Anti-Obesity Medications: Hear from a Bariatric Expert

Article By: Rachel Ignomirello, MS, RDN, CSOWM, LDN

Rachel Ignomirello is a Bariatric Dietitian and Board-Certified Specialist in Obesity and Weight Management.

Managing obesity is a unique journey for everyone, and Anti-Obesity Medications (AOMs) can be a key part of this strategy for many. With advancements in this field, new options like Zepbound have emerged, enhancing the FDA-approved medication arsenal. This blog aims to illuminate these medications, their workings, differences, and roles in weight management.

1) Understanding anti-obesity medications. AOMs are designed for individuals struggling with obesity or overweight issues, particularly when other weight loss methods haven't been successful. Generally, they are prescribed to:

  • Adults with a Body Mass Index (BMI) of 30 or higher (obesity).
  • Adults with a BMI of 27 or higher (overweight) who also have weight-related health problems such as high blood pressure, type 2 diabetes, or high cholesterol.

AOMs aid in weight loss through mechanisms like reducing appetite, increasing fullness, or decreasing fat absorption. These medications are part of a broader weight management plan that includes diet, exercise, and lifestyle changes. It's essential to consult with a healthcare professional to determine if AOMs are suitable for your specific health needs and goals.

2) A look at FDA-approved medications.

  • Orlistat (Xenical, Alli): Inhibits fat absorption. Taken as a pill with meals.
  • Phentermine (Adipex-P, Lomaira): Suppresses appetite. Administered as a daily pill.
  • Bupropion-naltrexone (Contrave): Decreases appetite. Taken as a pill, usually twice a day.
  • Liraglutide (Saxenda): Controls blood sugar and appetite. Administered as a daily injection.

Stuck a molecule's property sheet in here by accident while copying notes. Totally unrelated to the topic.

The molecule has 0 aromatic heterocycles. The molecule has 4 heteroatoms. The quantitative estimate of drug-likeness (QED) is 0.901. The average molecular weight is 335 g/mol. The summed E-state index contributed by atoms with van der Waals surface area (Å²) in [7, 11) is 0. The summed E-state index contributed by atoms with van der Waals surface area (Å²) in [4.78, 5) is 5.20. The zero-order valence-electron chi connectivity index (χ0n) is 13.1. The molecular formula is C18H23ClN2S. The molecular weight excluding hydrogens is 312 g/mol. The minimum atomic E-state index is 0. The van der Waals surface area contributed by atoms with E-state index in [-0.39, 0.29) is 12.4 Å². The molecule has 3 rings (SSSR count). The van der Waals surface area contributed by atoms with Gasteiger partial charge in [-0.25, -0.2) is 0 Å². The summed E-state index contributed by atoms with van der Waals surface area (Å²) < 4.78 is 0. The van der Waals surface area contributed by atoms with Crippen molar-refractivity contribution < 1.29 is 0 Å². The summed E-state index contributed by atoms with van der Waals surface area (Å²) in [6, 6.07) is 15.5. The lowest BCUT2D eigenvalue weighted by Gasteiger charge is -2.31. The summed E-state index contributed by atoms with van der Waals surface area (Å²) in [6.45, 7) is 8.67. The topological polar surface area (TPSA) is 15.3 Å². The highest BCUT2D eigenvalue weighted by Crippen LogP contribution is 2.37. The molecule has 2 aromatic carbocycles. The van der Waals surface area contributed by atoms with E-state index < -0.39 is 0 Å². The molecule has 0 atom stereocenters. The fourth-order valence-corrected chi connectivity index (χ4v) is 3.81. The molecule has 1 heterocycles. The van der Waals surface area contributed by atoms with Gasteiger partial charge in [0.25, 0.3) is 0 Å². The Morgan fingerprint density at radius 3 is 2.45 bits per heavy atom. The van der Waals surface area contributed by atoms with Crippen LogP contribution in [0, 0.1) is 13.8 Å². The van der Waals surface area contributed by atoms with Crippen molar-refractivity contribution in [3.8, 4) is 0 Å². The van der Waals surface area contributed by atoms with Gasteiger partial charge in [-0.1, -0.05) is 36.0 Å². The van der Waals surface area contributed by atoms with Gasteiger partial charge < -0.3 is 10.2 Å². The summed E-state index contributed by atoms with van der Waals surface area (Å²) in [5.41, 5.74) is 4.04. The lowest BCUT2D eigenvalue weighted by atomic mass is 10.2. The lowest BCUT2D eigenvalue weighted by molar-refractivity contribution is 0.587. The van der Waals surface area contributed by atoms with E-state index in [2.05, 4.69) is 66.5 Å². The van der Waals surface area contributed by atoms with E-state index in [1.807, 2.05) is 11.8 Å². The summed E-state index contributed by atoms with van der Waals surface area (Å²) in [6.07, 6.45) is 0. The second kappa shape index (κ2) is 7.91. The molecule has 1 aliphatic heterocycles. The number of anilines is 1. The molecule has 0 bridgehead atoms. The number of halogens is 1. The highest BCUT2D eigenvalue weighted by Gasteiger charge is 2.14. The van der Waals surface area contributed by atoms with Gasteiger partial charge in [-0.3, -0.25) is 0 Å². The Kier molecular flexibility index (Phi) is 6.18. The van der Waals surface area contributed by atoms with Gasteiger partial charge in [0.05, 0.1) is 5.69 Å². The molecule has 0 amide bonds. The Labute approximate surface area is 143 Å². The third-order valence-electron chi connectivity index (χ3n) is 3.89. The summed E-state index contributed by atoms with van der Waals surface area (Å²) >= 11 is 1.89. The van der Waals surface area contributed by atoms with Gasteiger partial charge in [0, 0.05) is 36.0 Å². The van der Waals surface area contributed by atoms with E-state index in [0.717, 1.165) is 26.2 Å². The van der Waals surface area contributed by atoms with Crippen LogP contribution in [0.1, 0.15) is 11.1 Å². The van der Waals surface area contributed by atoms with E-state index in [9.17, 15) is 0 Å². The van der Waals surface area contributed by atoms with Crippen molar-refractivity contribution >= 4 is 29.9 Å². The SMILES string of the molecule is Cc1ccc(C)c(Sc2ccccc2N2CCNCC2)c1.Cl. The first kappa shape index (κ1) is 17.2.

• Semaglutide (Wegovy): Regulates appetite, initially indicated for diabetes as Ozempic. Taken as a weekly injection.

3) Zepbound: A promising new option in weight management. Zepbound, the brand name for tirzepatide, marks a significant advancement in AOMs. Initially approved by the FDA in May 2022 as Mounjaro for type 2 diabetes, tirzepatide received subsequent approval for weight loss as Zepbound in November 2023.

This dual-agonist medication activates both GIP and GLP-1 hormone receptors, enhancing glucose control and prolonging satiety. It’s administered as a once-a-week pen injection, offering convenience and ease of use. Clinical trials have shown remarkable results, with patients losing an average of 26% body weight over 88 weeks, surpassing the weight loss achieved with semaglutide.

4) Bariatrics & anti-obesity medications. The evolving landscape of AOMs brings enhanced options for managing weight, crucial in both preoperative and postoperative bariatric care. Selecting the right AOM requires healthcare professionals to carefully consider medical history, health goals, medication interactions, and safety warnings.

Currently, the primary challenges in accessing AOMs include production limitations, cost, and insurance coverage. Despite these hurdles, AOMs remain an integral component of a comprehensive weight management strategy, which should encompass lifestyle changes and, if applicable, integration with bariatric surgery.

BariMelts provides general recommendations, not to be construed as medical advice. Please consult your doctor.

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